Sometimes I lay alone on my aunt’s bed, clutching a wad of tissues. I was tempted to believe I’d been in a time warp. I’d been away, and now, decades later, I was back. I’d last lived in this town when I was seventeen and my life was beginning. Now here I was again, as close to tabula rasa as a woman could come.
That copy of A New Earth from the Mandeville Goodwill was on my nightstand. I blew my nose and picked it up. I flipped through, looking at headings like “The Pain Body” and “Carrying the Past.” I knew I was strong and resilient; I would find a way to go forward. I might be crying, but I wasn’t going to allow myself to wallow much longer. The thing I was most afraid of was that what had happened was going to change me in a way I did not want. I did not want to be broken-hearted or angry. I did not want to be a victim who went around reviling Will for the things he had done. I did not want to go around feeling an incredible sense of loss of companionship and love, of my very life history.
I considered again the school shooting that had just happened. Santa Fe was no more than a wide place in the road going toward Galveston. The town’s namesake railroad runs parallel to Highway 6, which is dotted with dilapidated convenience stores and the occasional bank. But the sprawling high school was relatively new—a signal of growth and hope for the community. The very words, “Santa Fe” meant “holy faith” in Spanish. I had traveled past it many times and could envision how it had looked from the road that day, overrun with police and the news media and parents anxiously seeking their children. To date, this was the third mostly deadly school shooting, ranking just below Columbine and Parkland, Florida in casualties.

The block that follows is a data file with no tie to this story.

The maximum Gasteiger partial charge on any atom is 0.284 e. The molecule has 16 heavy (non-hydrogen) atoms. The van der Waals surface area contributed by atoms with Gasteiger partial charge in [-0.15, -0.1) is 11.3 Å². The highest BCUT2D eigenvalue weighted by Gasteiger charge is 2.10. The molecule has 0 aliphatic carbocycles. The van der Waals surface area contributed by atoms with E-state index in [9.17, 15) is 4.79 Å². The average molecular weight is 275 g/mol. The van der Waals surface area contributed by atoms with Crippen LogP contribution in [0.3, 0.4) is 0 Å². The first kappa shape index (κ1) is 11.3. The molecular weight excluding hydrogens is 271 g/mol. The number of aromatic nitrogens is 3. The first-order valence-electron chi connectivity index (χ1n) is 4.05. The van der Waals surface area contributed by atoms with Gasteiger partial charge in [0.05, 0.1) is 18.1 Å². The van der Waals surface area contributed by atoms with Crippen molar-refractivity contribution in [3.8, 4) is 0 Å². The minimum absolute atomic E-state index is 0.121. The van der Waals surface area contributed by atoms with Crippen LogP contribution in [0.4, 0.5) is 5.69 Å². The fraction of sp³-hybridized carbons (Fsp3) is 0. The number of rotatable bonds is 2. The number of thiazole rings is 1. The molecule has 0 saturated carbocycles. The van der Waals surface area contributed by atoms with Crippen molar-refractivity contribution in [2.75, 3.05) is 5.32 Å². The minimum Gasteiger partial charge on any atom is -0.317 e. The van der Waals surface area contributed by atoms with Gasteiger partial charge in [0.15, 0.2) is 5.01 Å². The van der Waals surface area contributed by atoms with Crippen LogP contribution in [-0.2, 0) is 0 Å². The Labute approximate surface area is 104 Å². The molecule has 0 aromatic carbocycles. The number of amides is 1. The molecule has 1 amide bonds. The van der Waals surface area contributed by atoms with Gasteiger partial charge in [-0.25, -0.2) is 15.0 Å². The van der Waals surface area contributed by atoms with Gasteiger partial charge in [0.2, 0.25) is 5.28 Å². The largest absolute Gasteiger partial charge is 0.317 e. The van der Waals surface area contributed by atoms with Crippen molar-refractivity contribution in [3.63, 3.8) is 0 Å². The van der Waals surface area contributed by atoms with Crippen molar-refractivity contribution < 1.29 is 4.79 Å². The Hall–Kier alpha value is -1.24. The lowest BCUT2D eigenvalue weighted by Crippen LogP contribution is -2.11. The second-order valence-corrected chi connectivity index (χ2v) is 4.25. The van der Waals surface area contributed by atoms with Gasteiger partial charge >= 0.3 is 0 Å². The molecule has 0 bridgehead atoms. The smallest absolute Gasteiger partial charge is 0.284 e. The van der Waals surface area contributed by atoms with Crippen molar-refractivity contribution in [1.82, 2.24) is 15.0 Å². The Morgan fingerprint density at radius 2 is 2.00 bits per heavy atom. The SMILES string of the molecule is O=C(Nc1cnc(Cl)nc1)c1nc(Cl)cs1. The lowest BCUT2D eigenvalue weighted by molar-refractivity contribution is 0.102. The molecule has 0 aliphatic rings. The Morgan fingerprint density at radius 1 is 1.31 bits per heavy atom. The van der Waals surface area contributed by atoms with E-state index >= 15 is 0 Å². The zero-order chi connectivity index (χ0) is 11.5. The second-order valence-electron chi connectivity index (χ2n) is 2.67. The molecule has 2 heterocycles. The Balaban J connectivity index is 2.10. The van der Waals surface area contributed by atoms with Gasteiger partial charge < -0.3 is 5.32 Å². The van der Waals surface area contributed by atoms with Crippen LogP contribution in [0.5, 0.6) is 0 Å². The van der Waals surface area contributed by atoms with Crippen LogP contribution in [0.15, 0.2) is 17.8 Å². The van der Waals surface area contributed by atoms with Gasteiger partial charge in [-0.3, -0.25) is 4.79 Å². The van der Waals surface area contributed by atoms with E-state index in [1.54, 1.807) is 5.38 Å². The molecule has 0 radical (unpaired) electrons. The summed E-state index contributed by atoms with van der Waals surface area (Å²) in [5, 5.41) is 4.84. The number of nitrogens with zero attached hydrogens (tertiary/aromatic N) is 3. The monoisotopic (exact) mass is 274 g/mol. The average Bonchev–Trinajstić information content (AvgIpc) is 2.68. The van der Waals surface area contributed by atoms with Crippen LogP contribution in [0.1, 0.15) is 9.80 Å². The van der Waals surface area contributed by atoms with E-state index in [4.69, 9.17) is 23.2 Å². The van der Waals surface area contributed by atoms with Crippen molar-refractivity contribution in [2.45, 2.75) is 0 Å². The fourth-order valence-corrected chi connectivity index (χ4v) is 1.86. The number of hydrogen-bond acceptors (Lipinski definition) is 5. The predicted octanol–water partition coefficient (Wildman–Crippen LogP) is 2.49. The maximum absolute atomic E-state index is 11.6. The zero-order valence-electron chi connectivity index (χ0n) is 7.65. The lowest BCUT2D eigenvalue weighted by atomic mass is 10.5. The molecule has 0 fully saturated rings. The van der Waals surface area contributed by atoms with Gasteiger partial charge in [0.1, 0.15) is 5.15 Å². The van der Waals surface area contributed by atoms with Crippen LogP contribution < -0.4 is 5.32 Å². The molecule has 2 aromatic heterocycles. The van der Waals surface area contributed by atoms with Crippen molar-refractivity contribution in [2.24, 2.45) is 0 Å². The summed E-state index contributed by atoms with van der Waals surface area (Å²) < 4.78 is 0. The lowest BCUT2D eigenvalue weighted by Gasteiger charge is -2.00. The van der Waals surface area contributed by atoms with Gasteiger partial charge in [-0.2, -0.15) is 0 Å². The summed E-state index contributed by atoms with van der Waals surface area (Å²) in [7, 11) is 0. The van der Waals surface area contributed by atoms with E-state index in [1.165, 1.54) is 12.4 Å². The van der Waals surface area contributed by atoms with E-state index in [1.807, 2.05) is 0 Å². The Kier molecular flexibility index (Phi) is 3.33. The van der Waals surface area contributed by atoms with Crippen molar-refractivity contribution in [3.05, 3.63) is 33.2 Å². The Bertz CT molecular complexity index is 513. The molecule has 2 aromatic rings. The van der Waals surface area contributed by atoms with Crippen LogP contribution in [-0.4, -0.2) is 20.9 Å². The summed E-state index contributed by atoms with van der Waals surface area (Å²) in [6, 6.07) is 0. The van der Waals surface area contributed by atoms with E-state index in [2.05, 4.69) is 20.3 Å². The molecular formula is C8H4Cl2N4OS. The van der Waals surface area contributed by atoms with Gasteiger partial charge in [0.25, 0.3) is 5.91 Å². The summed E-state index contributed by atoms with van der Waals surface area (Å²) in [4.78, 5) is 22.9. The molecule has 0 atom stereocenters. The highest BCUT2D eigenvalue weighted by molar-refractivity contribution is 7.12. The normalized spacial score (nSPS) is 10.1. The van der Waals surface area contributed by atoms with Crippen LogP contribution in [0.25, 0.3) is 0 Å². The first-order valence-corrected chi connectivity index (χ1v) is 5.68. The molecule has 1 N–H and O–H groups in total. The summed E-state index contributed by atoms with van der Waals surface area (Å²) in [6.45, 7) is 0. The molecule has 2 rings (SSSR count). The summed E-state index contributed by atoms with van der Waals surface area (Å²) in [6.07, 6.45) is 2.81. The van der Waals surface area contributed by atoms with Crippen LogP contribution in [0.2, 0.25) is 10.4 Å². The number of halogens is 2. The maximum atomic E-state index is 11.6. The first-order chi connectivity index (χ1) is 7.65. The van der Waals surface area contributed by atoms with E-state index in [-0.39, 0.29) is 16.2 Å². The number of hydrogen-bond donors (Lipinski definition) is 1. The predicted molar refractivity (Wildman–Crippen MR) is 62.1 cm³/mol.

The seventeen-year-old boy who had caused all this disaster, Dimitrios Pagourtzis, had actually lived in Alvin, but commuted to Santa Fe. He had broken into his father’s gun cabinet and taken a rifle and a .38 revolver to school under his long cowboy-style duster, much like Dylan Klebold, one of the shooters in the Columbine Colorado massacre in 1999, had worn. The situations were similar; both boys were outsiders, tender-hearted kids gone vengeful and hard from bullying who’d decided to make themselves understood. “Another one bites the dust,” Dimitrios was heard to say, and then “Surprise!” as he pulled his trigger. Dylan committed suicide; Dimitrios was captured and later declared incompetent to stand trial. Eventually he was remanded to the North Texas State Mental Hospital for treatment.
I followed the case with interest. Even though the circumstances were horrific, I found I could not say this boy was “bad.” I was leaning toward saying it was just a tragedy in which the real culprits were guns and teenaged meanness and lack of counseling and support. He had done it, but there were reasons behind it. Not that that made the parents and families of the victims feel any better.